Ware said she instantly bonded with Trump when they met in July 2021 over their love for crafts. Ware said she used the hobby to show Trump how crafts could be a positive thing to do when she got an urge to smoke. Ware came up with a game plan and has helped Trump to stick to it.

“The first goal was to completely replace the nicotine she was getting from smoking with the patches and lozenges, which helped prevent 7,000 chemicals and toxins from the cigarettes entering her body,” Ware said. “Once she had succeeded with that, we slowly weaned her off those products. Each visit, we would discuss the benefits that were occurring as she remained smoke-free and her motivations of being a role model to her daughter, who is also a smoker.”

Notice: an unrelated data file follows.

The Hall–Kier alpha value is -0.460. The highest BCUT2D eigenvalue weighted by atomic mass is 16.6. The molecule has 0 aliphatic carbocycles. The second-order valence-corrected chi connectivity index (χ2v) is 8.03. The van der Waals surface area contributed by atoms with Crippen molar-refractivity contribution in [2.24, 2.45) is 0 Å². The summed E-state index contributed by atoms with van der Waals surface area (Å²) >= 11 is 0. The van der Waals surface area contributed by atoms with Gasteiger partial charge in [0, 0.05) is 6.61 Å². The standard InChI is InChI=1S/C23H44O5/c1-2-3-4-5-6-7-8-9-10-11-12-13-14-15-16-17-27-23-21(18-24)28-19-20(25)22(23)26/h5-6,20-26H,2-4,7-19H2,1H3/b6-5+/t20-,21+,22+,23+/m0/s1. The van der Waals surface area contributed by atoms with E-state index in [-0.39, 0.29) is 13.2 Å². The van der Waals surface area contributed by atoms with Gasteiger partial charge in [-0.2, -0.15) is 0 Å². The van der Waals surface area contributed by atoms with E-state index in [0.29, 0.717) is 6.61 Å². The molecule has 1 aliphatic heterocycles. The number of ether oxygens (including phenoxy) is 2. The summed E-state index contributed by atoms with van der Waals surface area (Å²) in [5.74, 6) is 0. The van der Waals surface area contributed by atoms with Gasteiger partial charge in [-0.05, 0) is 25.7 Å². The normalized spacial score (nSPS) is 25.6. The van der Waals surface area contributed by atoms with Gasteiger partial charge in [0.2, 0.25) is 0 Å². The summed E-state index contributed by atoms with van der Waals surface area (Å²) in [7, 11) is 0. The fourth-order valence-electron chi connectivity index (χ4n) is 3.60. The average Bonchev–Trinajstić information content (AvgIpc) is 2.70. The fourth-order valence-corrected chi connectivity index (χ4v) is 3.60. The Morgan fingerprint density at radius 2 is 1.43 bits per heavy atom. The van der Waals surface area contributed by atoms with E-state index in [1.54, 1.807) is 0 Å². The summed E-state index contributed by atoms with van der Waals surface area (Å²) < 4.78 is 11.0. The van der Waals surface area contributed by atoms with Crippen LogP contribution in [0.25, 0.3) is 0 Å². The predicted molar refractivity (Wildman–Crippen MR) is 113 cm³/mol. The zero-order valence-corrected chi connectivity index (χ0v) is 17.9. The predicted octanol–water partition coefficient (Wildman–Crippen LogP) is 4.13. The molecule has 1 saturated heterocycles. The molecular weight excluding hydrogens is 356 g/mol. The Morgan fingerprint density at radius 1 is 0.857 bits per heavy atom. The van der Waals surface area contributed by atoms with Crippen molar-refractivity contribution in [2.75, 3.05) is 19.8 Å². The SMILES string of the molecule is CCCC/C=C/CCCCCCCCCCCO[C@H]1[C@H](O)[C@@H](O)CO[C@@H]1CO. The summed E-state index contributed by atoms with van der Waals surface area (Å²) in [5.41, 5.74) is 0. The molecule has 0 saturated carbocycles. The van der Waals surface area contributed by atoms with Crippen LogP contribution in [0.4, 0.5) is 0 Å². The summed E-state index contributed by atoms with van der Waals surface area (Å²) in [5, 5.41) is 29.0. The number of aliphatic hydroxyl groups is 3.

Ware said her best advice to those looking to quit smoking is to take it one day at a time. “Quitting smoking can seem overwhelming to tackle all at once. Those small, achievable goals each day can, over time, turn into major progress and help prevent conditions like cancer and heart failure.”

Trump is currently on the list for a heart transplant. She hopes her story – struggles and triumphs – can serve as an inspiration to others hoping to kick the habit.

“I want to live. I want to see my grandchildren graduate and get married. I want to live to see my great-grandchildren,” she said. “My daughter said if I can make it to 20 years, she’ll throw me a big party. Right now, I’m just taking it one day at a time.”